Greenwich resident Barbara Netter is no stranger to the extraordinary breakthroughs that gene therapy research has led to in cancer treatment. Her nonprofit foundation, the Alliance for Cancer Gene Therapy (ACGT), has funded some of the cutting-edge research that has allowed the word "cure" to become a part of the cancer conversation.
But when she's able to stand next to Emily Whitehead, a child of seven, free of cancer for nearly a year after being treated with gene therapy that came after ACGT-funded research -- the reality of what those breakthroughs can mean can be quite moving.
"It's really very exciting," says Netter. "At the time of her treatment it was such a breakthrough. She had lymphoblastic leukemia at age 5. When she was 6 she was on a ventilator. They gave her a day to live."
Netter met both Emily and her parents at a celebratory meeting held last Tuesday at the University of Pennsylvania's Perelman School of Medicine, where Dr. Carl June developed ground-breaking treatment of Emily's leukemia that involved genetically engineering her T cells to attack her cancer with a disabled AIDS virus acting as a delivery system. June treated Emily last April when she was near death. After surviving a severe reaction to the treatment, Emily emerged cancer- free.
Now, she is happy -- and healthy.
"We did provide the initial seed money to fund Dr. June's T cell research," said Netter. It was ACGT's initial support of June in 2004 and again in 2008 -- nearly $2 million worth of funding -- that helped his clinical trials get off the ground and lead to his breakthrough treatment.
Emily recently has been joined by another 7-year-old, Maddie Major, who also has been declared cancer-free after receiving June's gene therapy treatment. She is one of four other children with advanced leukemia reported to be in similar treatment.
June has had other successes, as well, with his gene therapy treatment. Eight of 10 adults with chronic leukemia he has treated are in full remission, and that treatment is now being adapted to target solid tumors: prostate, pancreatic, ovarian and breast cancers.
Also present at the UPenn meeting was Dr. Robert Vonderheide, a senior researcher at the university. Vonderheide received funding from Netter's nonprofit in 2003 when he was chosen as an ACGT Young Investigator. The Young Investigator Award funds assistant professors who are conducting independent and innovative cell and gene therapy for cancer research in their own labs. Vonderheide shared with those at Tuesday's meeting of a clinical trial for pancreatic cancer that he hopes will soon take place.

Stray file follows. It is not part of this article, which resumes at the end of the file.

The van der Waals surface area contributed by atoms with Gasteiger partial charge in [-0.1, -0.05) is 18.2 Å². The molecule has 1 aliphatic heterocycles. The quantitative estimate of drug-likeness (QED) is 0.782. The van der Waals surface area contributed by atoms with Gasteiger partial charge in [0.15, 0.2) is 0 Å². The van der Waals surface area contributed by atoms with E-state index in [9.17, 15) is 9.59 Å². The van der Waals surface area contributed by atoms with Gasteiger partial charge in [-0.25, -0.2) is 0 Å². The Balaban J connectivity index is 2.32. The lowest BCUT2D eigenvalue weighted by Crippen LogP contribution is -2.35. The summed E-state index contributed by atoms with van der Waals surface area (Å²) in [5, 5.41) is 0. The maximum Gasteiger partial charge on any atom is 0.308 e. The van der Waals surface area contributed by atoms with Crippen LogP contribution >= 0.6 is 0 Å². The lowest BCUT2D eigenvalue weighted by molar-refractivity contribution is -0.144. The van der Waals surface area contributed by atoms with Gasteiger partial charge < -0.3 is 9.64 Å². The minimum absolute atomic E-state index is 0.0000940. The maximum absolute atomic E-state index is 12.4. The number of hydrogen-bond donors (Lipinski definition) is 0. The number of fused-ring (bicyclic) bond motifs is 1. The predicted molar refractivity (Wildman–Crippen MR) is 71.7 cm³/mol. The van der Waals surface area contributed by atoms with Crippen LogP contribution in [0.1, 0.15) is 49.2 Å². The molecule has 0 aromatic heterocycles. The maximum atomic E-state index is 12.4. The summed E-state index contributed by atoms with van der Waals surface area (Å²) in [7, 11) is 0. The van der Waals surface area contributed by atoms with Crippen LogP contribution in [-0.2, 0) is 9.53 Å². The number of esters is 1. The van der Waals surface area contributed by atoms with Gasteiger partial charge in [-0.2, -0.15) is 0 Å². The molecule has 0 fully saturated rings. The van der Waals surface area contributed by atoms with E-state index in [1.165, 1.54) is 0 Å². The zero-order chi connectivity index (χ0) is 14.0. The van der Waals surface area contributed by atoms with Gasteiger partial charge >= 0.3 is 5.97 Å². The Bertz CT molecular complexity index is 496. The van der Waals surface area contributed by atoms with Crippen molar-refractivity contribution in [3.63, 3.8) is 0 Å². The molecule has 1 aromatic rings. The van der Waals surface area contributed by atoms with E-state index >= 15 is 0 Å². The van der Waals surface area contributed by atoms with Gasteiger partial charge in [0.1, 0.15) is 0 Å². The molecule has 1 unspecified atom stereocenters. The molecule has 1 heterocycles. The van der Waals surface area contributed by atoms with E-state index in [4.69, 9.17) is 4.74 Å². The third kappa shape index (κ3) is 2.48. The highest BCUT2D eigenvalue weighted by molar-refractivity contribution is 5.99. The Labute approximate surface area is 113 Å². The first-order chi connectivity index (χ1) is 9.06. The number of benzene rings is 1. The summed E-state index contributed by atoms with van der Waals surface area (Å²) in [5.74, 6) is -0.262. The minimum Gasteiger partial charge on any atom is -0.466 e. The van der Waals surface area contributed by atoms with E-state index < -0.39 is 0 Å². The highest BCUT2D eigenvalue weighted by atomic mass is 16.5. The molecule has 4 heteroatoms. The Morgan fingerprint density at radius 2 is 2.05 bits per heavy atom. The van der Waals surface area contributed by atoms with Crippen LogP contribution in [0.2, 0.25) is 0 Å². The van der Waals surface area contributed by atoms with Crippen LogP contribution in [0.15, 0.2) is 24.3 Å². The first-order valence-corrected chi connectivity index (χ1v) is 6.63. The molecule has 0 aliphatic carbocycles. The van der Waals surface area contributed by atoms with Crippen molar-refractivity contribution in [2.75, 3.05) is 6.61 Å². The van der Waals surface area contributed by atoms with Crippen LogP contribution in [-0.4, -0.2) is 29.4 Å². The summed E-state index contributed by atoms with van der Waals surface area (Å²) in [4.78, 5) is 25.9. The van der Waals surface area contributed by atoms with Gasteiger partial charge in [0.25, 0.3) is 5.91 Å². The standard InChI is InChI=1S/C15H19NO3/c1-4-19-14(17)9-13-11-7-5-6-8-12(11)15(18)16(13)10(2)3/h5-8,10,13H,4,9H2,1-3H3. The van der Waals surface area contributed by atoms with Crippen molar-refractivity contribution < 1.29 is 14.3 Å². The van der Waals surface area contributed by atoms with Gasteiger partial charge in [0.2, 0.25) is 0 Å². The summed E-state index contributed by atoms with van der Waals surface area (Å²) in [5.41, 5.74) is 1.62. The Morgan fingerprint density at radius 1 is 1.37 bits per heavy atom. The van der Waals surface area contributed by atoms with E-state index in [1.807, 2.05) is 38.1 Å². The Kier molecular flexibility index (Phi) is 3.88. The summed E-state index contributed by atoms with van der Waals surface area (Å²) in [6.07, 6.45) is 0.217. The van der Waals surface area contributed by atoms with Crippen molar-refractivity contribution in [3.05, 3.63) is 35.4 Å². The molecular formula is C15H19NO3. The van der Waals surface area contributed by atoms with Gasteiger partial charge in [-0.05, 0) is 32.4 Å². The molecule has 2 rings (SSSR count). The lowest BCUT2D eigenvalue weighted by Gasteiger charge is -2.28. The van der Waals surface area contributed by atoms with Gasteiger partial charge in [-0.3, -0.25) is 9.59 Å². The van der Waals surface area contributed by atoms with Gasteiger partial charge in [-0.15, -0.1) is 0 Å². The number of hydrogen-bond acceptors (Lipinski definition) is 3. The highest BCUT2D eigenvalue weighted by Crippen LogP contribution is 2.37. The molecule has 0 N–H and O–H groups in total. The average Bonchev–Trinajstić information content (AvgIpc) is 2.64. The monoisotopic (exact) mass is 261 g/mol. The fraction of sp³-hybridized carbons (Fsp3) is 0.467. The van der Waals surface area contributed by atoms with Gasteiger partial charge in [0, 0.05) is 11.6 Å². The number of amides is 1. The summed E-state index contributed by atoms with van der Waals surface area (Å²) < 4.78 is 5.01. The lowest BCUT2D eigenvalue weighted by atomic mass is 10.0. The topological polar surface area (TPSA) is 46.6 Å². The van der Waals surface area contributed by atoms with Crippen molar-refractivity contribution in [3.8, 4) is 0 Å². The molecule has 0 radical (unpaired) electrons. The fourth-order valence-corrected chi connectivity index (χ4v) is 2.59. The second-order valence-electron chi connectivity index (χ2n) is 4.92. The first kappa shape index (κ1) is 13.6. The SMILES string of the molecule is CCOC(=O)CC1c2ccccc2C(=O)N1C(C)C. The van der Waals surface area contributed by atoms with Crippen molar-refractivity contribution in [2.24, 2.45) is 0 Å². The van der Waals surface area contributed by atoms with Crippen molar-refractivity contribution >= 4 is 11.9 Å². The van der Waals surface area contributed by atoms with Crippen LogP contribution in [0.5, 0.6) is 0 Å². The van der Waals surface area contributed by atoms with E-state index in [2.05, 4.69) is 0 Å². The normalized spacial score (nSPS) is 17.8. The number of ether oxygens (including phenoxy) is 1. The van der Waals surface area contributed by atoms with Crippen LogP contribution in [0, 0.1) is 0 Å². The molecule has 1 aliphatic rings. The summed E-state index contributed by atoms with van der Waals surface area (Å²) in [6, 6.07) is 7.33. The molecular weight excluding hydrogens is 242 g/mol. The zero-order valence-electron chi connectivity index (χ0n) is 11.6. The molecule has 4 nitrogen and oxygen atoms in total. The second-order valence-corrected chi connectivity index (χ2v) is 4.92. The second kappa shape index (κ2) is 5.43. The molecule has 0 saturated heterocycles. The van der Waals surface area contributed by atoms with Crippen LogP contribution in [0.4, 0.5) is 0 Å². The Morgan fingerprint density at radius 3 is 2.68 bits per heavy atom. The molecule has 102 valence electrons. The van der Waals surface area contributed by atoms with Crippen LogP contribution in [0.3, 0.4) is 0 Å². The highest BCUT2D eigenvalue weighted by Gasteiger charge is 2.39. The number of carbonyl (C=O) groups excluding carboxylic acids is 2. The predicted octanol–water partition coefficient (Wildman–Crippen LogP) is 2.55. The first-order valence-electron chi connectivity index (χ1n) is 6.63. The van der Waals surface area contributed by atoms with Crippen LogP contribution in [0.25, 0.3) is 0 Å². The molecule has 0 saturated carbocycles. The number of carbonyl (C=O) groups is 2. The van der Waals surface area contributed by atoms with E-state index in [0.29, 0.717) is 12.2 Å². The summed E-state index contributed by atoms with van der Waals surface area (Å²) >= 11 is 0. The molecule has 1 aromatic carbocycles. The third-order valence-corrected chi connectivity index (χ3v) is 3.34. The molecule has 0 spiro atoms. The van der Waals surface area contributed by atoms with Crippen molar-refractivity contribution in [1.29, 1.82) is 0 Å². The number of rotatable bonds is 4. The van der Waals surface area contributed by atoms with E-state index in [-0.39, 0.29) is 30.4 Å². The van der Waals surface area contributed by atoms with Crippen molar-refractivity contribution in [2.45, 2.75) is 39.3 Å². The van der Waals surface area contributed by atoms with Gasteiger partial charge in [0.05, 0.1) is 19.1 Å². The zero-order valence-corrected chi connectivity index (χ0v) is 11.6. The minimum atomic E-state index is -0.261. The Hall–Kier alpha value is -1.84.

"This is what can happen with these Young Investigators," said Netter. "They're pretty far ahead in their research."
Netter went on to announce that ACGT has two new 2012 Young Investigators who are conducting promising research. They will each receive half a million dollars.
Canadian Dr. Douglas Mahoney, ACGT's first international Young Investigator, is an assistant professor in the Department of Microbiology, Immunology and Infectious Disease at the University of Calgary. Like June, Mahoney is working on the use of viruses to treat cancer. With his initial focus on breast cancer, he reportedly will work with a team using oncolytic virus therapy to help reprogram cancer cells to self-destruct in various forms of cancer.
ACGT's Scientific Advisory Council chose as its second Young Investigator Dr. Alexander Stegh, assistant professor of neurology, at Northwestern University's Feinberg School of Medicine. Stegh is working on gene therapy as a possible treatment for brain cancer. "Despite significant advances in neurosurgical techniques, radiation oncology and numerous clinical trials," Stegh says, "high-grade brain tumors, especially glioblastoma, remain incurable diseases." Stegh's research is targeting certain proteins to be used towards fighting glioblastoma using glioma cell and mouse models.
Netter's optimism was apparent as she spoke of advances she learned about at the University of Pennsylvania meeting.
"They hope to have a blood test that can pick up circulating cancer cells before they evolve into a tumor," she says.
Netter, however, did express some disappointment. Despite the momentum in cancer treatment research, she says, the federal government is cutting back on cancer research funding
But that just makes ACGT's efforts all the more important.
ACGT is stepping into the breach," Netter said, "to boost funding for promising research that can deliver cancer cell and gene therapy discoveries."
To that end she said ACGT will give out additional grants this June.